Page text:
I do this to strangers all of the time. 

And I hate that I do this.

I work at a college library. I see all sorts of people, all of the time, and in my head, I silently pass judgement and assumptions on them, based on what I think they believe/prescribe to/experience, influenced by both what society has trained me to believe and what my own sampling of experiences has tainted. A sorority woman can’t possible be a nerd. There’s no way they can be professional, wearing those shorts. They’re never going to pass that test, they are laughing so loud when they should be studying. They cheer for that team? Automatically judges them.

On and on and on.

It’s never with malicious intent. Half the time, it’s completely unconscious or almost…instinctual, though that doesn’t feel like the right word. Instantaneous, maybe? I think it’s something everyone probably does, whether they mean to or not; and prolly always will do, at least to some extent.

But that doesn’t make it okay and that doesn’t mean we can’t try to improve. I certainly want to try and lessen how much I do this, both with people I don’t know and those I do. I’m trying to be more aware of when I do it and remind myself that, even though I have that opinion for X reasons, doesn’t mean that opinion is true, accurate or completely encompassing of that person’s character and personality. They deserve the chance for me to get to know them, the real them, every facet and let my opinions of that be based off that: the entire picture, not just a quick snapshot.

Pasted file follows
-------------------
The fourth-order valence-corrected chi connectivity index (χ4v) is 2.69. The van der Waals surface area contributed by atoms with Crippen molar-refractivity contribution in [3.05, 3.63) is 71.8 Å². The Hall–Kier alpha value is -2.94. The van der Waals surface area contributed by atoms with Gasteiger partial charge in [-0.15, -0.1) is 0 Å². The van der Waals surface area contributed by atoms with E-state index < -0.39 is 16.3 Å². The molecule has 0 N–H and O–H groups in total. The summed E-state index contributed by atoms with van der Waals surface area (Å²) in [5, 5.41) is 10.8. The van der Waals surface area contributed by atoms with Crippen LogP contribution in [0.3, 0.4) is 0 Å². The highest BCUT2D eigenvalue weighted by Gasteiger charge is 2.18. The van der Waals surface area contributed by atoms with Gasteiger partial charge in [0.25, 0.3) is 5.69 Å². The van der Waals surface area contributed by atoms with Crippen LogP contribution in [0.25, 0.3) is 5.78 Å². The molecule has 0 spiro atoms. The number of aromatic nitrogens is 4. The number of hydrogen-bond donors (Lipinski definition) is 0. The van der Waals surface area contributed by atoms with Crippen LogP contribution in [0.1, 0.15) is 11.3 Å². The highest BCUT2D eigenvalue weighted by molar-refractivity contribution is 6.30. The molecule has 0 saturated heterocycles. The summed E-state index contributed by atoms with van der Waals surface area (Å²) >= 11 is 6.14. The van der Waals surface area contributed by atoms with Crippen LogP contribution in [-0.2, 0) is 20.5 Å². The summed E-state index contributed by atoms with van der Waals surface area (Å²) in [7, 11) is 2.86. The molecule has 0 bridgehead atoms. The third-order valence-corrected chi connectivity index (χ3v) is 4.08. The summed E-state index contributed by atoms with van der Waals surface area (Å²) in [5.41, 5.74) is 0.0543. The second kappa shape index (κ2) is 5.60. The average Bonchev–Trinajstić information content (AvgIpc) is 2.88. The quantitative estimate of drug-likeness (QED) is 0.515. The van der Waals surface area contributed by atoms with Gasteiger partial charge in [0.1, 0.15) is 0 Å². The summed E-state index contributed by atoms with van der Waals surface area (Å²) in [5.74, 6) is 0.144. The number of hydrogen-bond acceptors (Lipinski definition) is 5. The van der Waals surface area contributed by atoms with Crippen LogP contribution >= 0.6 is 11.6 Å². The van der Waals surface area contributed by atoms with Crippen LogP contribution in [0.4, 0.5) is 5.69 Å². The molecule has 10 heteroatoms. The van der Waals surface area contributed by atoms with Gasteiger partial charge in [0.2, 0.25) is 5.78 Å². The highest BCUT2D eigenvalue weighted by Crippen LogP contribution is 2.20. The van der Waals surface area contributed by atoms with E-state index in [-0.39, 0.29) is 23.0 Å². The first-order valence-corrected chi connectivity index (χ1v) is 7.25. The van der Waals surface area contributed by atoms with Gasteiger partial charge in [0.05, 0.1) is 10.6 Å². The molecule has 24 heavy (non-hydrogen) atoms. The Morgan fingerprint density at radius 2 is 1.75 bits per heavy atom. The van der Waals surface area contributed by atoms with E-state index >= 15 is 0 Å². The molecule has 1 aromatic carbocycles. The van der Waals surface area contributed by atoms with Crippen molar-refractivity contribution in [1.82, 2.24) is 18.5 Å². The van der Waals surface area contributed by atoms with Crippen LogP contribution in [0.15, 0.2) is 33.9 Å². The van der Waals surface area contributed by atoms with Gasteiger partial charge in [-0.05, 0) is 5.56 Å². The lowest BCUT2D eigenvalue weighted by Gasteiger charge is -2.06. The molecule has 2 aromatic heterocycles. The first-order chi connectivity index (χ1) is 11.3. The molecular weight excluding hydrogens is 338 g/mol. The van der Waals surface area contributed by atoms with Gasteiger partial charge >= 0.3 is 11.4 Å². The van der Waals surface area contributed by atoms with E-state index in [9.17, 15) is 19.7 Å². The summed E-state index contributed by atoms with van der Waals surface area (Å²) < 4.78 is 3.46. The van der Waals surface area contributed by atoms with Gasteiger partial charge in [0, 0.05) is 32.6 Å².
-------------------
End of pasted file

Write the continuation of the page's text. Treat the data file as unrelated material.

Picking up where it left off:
Because there is just too many parts that makes each of us uniquely whole to try and box that in neatly.

Cheers.

5 thoughts on “Choosing Pictures Over Snapshots”

  1. So much of this!
    Altho, let us not forget that the “judging” is part of our human brain trying to make sense of all of the messages, visuals and audio cues we get. If we didn’t put some sort of label on people (and places and things and stuff and…) we’d never get anything done because we’d have too much to process.
    Best to make our quick labels – and recognize them so we can be open minded to see the rest as we continue to interact.
    Wow, I sound like I know what I’m talking about, lol.

  2. Good thoughtful post – this is why I remind people that we’re all racist and sexist. We can’t help it – we all grew up in a racist and sexist culture. What matters is how we engage with that – whether we try to be thoughtful and challenge our assumptions or whether we allow it to rule our interactions and cause harm.

    Good on you for confronting your biases and trying to do better. It’s the harder path, but also, I think, fundamental for writers to develop (not to mention general human beings…).

    1. Yes, exactly! I loved the way you summed it up, too: “What matters is how we engage with that – whether we try to be thoughtful and challenge our assumptions or whether we allow it to rule our interactions and cause harm.” That was perfect.

      Hear, hear! I could always do with a little improving in both categories, I think. 🙂